Criss Library joined the Federal Depository Library Program (FDLP) of the U.S. Government Publishing Office in 1939, and it joined the Nebraska Library Commission’s depository program in 1976. The Library receives documents distributed via these programs, and it agrees to provide free public access, research assistance, and appropriate processing, cataloging, and preservation.
Depository documents are now often distributed over the Internet, and the Library adds catalog records which link to them. The catalog thus describes a physical and virtual collection which ranges across time from the 1790s to the current year.
The Library has also purchased archival collections of government documents. Most were distributed on microfilm or microfiche, but recent purchases have been for online databases.
A detailed description the Library’s government documents collections may be examined at http://libguides.unomaha.edu/government_documents.
ACCESS TO THE GOVERNMENT DOCUMENTS COLLECTION
The Library welcomes any and all to the Government Documents Collection. Documents are kept on public shelves or in self-service cabinets, and they are available whenever the library is open. The documents librarian and staff are happy to provide assistance, but visitors may browse and work on their own. This access policy is governed by legal requirements of the Federal Depository Library Program.
Borrowing privileges for government documents largely parallel those for other library materials. Most paper U.S. and Nebraska documents may be checked out for 28 days. CD-ROMs and DVDs may be checked out for 14 days. Exceptions include several series which are treated as archival or reference works; for example, the Congressional Record, the Code of Federal Regulations, and decennial census reports must be used within the Library. Photocopiers are readily available, as are scanners for microfilm and microfiche.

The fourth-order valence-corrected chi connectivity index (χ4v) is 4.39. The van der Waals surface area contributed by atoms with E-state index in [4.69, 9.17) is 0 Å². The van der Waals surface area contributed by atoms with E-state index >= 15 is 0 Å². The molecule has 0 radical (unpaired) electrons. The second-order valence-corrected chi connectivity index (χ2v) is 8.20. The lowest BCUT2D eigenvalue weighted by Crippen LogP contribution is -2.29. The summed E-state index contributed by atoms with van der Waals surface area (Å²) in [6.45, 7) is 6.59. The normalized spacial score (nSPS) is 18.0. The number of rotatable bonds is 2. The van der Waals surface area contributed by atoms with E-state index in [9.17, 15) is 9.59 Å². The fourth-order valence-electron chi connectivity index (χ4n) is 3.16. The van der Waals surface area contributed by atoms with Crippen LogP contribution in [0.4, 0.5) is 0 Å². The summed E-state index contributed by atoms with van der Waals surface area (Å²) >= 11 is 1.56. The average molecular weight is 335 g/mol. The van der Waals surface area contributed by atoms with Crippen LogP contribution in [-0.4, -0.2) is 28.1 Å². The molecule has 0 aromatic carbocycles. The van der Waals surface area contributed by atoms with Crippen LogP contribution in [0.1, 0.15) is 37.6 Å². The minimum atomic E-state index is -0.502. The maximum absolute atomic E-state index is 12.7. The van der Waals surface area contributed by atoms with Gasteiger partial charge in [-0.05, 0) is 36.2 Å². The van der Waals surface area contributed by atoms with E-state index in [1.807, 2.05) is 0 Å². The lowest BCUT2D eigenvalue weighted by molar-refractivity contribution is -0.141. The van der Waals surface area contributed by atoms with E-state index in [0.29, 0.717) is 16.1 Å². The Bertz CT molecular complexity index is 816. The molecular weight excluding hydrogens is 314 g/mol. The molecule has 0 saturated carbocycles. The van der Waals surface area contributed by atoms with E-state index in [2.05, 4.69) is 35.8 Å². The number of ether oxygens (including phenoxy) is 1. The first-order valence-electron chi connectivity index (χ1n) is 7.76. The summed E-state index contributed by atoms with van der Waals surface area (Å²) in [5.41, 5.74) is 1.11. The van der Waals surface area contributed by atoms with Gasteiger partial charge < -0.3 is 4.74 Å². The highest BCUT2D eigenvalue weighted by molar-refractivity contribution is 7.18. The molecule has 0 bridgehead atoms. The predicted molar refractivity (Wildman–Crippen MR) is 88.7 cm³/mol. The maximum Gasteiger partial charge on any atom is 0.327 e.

Both current and historical government documents are recorded in the library catalog, so they may be searched in the same manner as other library collections. Documents holdings are also noted in the OCLC WorldCat database, and the Library’s Interlibrary Loan office may loan them to other libraries nationally and internationally.
The Library’s public access computers may be used to search U.S. and State of Nebraska government Internet sites. The computers include disk drives which can be used for depository CD-ROMs and DVDs. All visitors may search commercial databases such as ProQuest Congressional and the U.S. Congressional Serial Set on computers inside the Library, but off-campus access is restricted by license to UNO faculty, staff, and currently-enrolled students.
Relationship to depository programs
Criss Library is a selective depository in the Federal Depository Library Program, and we typically receives about 1,400 documents each year. The Regional Depository for Nebraska (Love Library, UNL) serves as a coordinating agency for the state, and the Library cooperates with the Nebraska State Plan.
The Library’s selections align with the specific teaching and research concerns of UNO, but some items, chiefly associated with legal, consumer, and health-related information, also address interests in the wider community. The Library’s official service area in the FDLP is the 2nd Congressional District of Nebraska, and in practice this incorporates the Omaha-Council Bluffs metropolitan area.